Ponds & Wetlands

There are several types of ponds and wetland habitats which can be established within a site.   

These range from ponds to small lakes, marsh and wet woodland habitats. 

When selecting a wetland habitat or species for establishment, it is important to be aware of similar habitats in the surrounding landscape.  Existing wetland habitats in the adjacent landscape are likely to be a good indicator of the wetland habitat which can be established within a site.  Fossitt (2000) in ‘A Guide to Habitats in Ireland’ provides a general overview of the plant species which one would expect to find in the range of wetland habitats that occur in Ireland.

It is important to check the soil type and pH of the soil and to ascertain whether suitable hydraulic conditions are present prior to selecting a wetland habitat and species for establishment. Areas proposed for planting should be protected from compaction by plant machinery during construction/development activities. Sometimes suitable soil may need to be brought into a site to ensure compatibility or in circumstances where soil has been heavily compacted. Checking and monitoring for non-native species is important when considering the importation of soil to a site.

It is useful to carry out a survey of the closest known wetland habitat to identify the soil type and to find out what native species are growing there. This information can be utilised to assist in the selection of a wetland habitat and species for establishment.

The restoration of wetland habitats may require the blocking of a drain or drainage network which was originally constructed to drain a wetland habitat.  For projects of this scale specialist advice should be sought prior to commencement of the project as the hydraulic and hydrologic regime of the adjacent lands could be affected by such works

In relation to wet woodland habitats, for the most part the planting of the seral stage, e.g. woodland canopy species (such as alder) during the establishment of woodland communities will suffice. This approach gives flexibility too in circumstances where there is a shortage of planting stock for any particular species. The remaining species typical of the woodland type being established can naturally colonise the woodland treatment over time.

There are a number of sources of information available regarding suitable species, planting design and layout (Native Woodland Information Notes No’s 4, 5 & 6 - Little et al, 2007, 2008 & 2009).  For further information, see A Guide to Landscape Treatments for National Road Schemes in Ireland Pg 91 – 104 and Native Woodland Information Note No. 5. Establishment, Design and Stocking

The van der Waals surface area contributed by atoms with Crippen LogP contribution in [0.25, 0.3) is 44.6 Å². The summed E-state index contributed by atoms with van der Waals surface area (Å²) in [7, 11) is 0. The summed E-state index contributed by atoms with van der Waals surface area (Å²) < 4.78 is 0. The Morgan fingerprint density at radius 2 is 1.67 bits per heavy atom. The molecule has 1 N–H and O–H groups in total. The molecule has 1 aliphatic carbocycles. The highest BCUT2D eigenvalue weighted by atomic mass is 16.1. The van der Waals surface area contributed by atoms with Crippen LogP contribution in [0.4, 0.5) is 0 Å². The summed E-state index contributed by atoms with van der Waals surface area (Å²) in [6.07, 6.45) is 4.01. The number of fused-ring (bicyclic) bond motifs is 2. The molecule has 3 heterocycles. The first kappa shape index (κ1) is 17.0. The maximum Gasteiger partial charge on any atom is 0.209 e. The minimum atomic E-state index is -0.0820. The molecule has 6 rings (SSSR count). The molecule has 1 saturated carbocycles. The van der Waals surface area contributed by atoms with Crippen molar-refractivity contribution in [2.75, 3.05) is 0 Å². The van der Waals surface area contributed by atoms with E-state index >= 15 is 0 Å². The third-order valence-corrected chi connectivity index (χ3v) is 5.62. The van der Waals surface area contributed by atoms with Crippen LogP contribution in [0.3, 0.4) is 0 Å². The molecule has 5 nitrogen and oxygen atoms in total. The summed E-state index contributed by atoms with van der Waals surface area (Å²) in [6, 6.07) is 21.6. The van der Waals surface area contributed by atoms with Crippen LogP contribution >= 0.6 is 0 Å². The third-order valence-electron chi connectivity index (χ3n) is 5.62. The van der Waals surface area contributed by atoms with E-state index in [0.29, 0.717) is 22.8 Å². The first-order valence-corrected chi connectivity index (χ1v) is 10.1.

For further details please click on How to Establish a Pond and Wetland and How to Establish a Woodland for wet woodland habitats.  A description of the pond and wetland habitats in Ireland is provided below. 

Habitat type & Code (Fossitt 2000) Description
Bog woodland (WN7) Bog woodland

This category includes woodlands of intact ombrotrophic bogs, bog margins and cutover bog. Bog woodland typically occurs on deep acid peat that is relatively welldrained in the upper layers and is commonly associated with former turf cutting activity or drainage. It may also occur in areas of...

Marsh (GM1) Marsh

Marsh is found on level ground near river banks, lakeshores, and in other places where mineral or shallow peaty soils are waterlogged, and where the water table is close to ground level for most of the year. Unlike swamps, standing water is not a characteristic...

Artificial Lakes and Ponds Other artificial lakes and ponds

This habitat category describes artificial ponds which may be found in gardens, parks, golf courses and other developments. Ponds which can be found in flooded quarries and water treatment plants are also included.  These ponds often support Common Frog and...

Reed and large sedge swamps

Reed and large sedge swamp includes lands dominated by reeds and other large grasses or large, tussock-forming sedges with a low diversity of herbaceous vegetation.  Stands of vegetation can range from very dense to open.

Reed and large sedge swamp can be found along the banks of rivers...

Riparian woodland (WN5) Riparian woodland

This category includes wet woodlands of river margins (gallery woodland) and low islands that are subject to frequent flooding, or where water levels fluctuate as a result of tidal movement (in the lower reaches of rivers). Riparian woodland is dominated by stands of willows that may include...

Tall-herb swamps

In comparison to Reed and large sedge swamp (FS1), tall-herb swamps contain species-rich stands of herbaceous vegetation that occur in wet areas where the water table is above the ground surface for most of the year, or where water levels...

Wet Grassland (Photo Lisa M. J. Dolan) Wet grassland

This type of grassland can be found on flat or sloping ground in upland and lowland areas. It occurs on wet or waterlogged mineral or organic soils that are poorly-drained or, in some cases, subjected to seasonal or periodic flooding. On sloping ground, wet grassland is mainly...

Wet willow-alder-ash woodland (WN6) Wet Willow-Alder-Ash Woodland

This broad category includes woodlands of permanently waterlogged sites that are dominated by willows (Salix spp.), Alder (Alnus glutinosa) or Ash (Fraxinus excelsior), or by various combinations of some or all of these trees. It includes...

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